Interest of PET Tracers in the Management of GBM Patients
The conventional treatment of GBM is surgical resection when possible, followed by radiotherapy along with concomitant chemotherapy. Despite these treatment protocols, the median survival fails to exceed 15 months. Imaging of hypoxia should ameliorate patient management in various ways (see Figure 1).
Optimization of Conventional Treatments
In the therapeutic management of glioma patients, it has been proposed to use imaging biomarkers of hypoxia to adapt the treatment according to hypoxic status (20). [18F]-FMISO seems particularly suited for the modulation of radiation dose in GBM because the range of ptO2 identified by [18F]-FMISO (from 0 to 10 mmHg) corresponds to the scale used to define the radiation dose adapted for hypoxic, radioresistant tumors (28). Hence, authors have advanced the use of the spatial information derived from [18F]-FMISO to compute the prescription for the radiation dose (29). The aim of dose escalation is (i) to increase the efficacy of treatment in hypoxic area, (ii) to compensate for the spatial heterogeneity, and (iii) to reduce the toxicity to healthy tissue. While a boost of radiotherapy in the most hypoxic areas appears attractive, this concept still requires validation.
Glioblastoma is densely vascularized tumors and, therefore, targeted anti-angiogenic therapies, such as bevacizumab, (a humanized monoclonal antibody raised against VEGF), has been suggested, although recent phase III trials demonstrated disappointing results. An explanation for the failure could be that no patient selection was performed prior to the initiation of the treatment. PET-based imaging of hypoxia could be performed before treatment to stratify eligible patients for the anti-angiogenic strategy. After selection by markers of hypoxia, the use of radiosensitizers has also been proposed for head and neck cancers (EORCT trail 1219), an approach that could be applied to GBM patients. Our group has also demonstrated that hypoxia-inducible genes, such as erythropoietin, are involved in GBM growth and resistance to treatment (5). Grounded on hypoxia imaging, such proteins would represent novel and original targets for therapy.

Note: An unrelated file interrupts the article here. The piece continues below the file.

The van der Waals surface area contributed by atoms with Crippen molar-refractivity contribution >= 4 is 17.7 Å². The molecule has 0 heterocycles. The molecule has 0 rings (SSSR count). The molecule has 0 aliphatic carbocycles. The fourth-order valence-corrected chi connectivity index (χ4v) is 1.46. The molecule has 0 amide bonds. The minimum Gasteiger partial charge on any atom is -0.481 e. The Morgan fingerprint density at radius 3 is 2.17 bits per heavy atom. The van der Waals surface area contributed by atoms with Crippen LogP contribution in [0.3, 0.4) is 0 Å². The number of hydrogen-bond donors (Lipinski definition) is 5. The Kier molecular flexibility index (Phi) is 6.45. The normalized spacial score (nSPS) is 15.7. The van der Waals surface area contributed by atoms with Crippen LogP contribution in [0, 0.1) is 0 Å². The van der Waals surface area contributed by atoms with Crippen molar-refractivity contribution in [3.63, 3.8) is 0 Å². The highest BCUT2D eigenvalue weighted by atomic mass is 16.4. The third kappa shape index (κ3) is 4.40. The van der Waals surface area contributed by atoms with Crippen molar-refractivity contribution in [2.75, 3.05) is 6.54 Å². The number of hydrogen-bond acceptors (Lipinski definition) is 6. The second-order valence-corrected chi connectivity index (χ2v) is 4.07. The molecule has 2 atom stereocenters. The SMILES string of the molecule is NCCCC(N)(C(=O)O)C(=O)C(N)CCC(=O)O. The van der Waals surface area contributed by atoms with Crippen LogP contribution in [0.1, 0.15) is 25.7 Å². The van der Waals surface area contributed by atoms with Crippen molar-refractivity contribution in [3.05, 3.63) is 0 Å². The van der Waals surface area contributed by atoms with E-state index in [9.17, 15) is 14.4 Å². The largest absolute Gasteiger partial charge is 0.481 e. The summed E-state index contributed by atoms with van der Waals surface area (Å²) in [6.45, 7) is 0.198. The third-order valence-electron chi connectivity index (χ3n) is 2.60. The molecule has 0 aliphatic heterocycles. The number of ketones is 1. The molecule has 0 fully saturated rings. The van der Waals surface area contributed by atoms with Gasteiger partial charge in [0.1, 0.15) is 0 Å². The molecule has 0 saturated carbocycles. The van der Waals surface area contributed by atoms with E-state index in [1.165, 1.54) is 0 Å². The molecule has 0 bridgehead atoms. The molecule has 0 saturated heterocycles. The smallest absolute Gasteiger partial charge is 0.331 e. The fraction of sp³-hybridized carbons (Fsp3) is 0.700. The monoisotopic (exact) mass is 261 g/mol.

Assessment of Treatment Effects
The interest in anti-VEGF therapies has been rekindled since the emergence of the concept of “normalization.” Anti-angiogenic treatments are now planned to transiently improve tumor vasculature, resulting in increased tumor perfusion and oxygenation. In a preclinical study in GBM, we have shown that sunitinib treatment decreases [18F]-FMISO uptake hypothetically due to vascular normalization (21). Similarly, Titz and colleagues (30) have proposed to program a model of responsivity to anti-angiogenic treatments from PET imaging of hypoxia in patients.